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Who patterns? I'm curious.

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Yes. Knowing that it shoots where I'm looking is a must. I like a little edge up (60/40). Off to one side or the other is intolerable. Joe
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I used to pattern my guns every time I tried something different. After hundreds and hundreds of patterns I can tell you this: It's a total waste of time! Trying to achieve the elusive "magic" pattern will drive the average shooter nuts. You will see more holes, hot cores, weak fringes, low pellet percentages, etc. than you ever wanted to know. Sometimes, after patterning a certain load, I would wonder how the target ever got hit with anything, yet I could shoot the same load on the line and run 100 straight in singles with it. Now, I only pattern for POI after making any adjustments to my gun. I agree with the above statements that the target will tell you everything you need to know about patterns......Just my experience...Dan Thome (Trap2)
 

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I was fortunate enough to attend one of the very last clinics the great Frank Little ever held in Redding, California. After about 3 hours of classroom, we all went out to the traps. The very first thing Frank did was have each of us check our gun for POI by shooting at a target box sitting on top of the traphouse from the 16yd. line. After determining the POI of my gun, I asked Frank if we were going to pattern our guns. He said he didn't believe in patterning a gun. He told me the only critical thing to do with any gun is to check the POI. His theory was if he patterned his gun, he was sure he would find enough wrong with the pattern to effect his confidence. As a result, he would not pattern his guns. Seems to have worked for him, didn't it? Dan Thome (Trap2)
 

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zzt....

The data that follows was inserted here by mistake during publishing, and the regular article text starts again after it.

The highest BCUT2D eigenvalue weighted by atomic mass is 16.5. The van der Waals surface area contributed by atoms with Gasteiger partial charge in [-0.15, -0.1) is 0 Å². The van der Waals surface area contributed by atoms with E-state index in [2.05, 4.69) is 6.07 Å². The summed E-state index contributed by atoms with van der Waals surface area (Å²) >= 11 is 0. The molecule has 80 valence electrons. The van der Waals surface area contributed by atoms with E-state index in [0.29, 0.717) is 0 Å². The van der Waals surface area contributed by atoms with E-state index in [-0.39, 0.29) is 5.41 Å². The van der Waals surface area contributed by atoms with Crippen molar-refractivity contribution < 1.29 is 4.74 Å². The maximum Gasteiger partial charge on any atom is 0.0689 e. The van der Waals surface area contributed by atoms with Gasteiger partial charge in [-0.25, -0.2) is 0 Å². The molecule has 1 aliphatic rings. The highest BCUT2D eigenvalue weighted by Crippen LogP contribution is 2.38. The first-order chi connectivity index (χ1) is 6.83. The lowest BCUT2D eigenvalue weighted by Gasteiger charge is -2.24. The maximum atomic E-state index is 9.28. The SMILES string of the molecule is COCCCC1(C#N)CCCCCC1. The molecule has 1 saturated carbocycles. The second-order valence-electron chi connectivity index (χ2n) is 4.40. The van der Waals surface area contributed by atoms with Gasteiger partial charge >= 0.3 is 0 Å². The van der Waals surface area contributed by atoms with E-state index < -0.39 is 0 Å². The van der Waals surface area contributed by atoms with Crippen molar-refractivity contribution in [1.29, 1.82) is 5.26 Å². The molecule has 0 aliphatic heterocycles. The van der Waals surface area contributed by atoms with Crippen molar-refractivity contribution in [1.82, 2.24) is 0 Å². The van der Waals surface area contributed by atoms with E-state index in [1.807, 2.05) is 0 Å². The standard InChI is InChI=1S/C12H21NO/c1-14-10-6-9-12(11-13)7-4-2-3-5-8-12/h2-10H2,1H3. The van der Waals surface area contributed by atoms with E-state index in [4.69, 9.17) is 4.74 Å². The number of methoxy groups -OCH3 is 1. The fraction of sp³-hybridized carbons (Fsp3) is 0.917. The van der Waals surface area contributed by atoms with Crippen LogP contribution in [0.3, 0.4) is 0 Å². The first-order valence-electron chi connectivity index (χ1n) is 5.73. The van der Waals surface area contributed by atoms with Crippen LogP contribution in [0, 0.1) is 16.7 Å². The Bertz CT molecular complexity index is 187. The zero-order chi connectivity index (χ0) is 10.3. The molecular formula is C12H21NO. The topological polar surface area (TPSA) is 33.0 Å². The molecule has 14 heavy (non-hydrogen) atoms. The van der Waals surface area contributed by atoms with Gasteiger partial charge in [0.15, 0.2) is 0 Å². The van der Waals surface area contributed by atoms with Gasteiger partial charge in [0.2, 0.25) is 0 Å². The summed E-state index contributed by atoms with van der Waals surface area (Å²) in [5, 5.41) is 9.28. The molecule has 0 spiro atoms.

I understand your reasoning, but, after doing all this patterning and getting all this confidence you are talking about, has it increased your averages or given you any more yards than you would have had if you didn't pattern? I think that, if you are honest with yourself, it hasn't made you a better shooter, just a more informed one in regards to your patterns. Do you have one load for cold weather, one for warm, one for wind, one for high altitude, one for sea level, one for calm days, etc? Maybe you know which load you have that patterns well for each of these conditions, but I would be willing to bet you use the same load for everything rather than try to figure out which of your loads will pattern better on any given day or condition. What has made you a better shooter is practice and getting to know where your gun shoots in relation to your POI to be able to consistantly break the target. This is a direct result of reading your breaks. I patterned more loads than I want to think about and it never did me any good, nor did it give me anymore targets. What HAS given me more targets is knowing where my gun shoots using my natural POI and using the ability to read my breaks to my benefit. That is why I think it's more important to know your POI than it is to know how many pellets you can put into a 30" circle at 42yds.......Just my opinion.....Dan Thome (Trap2)
 
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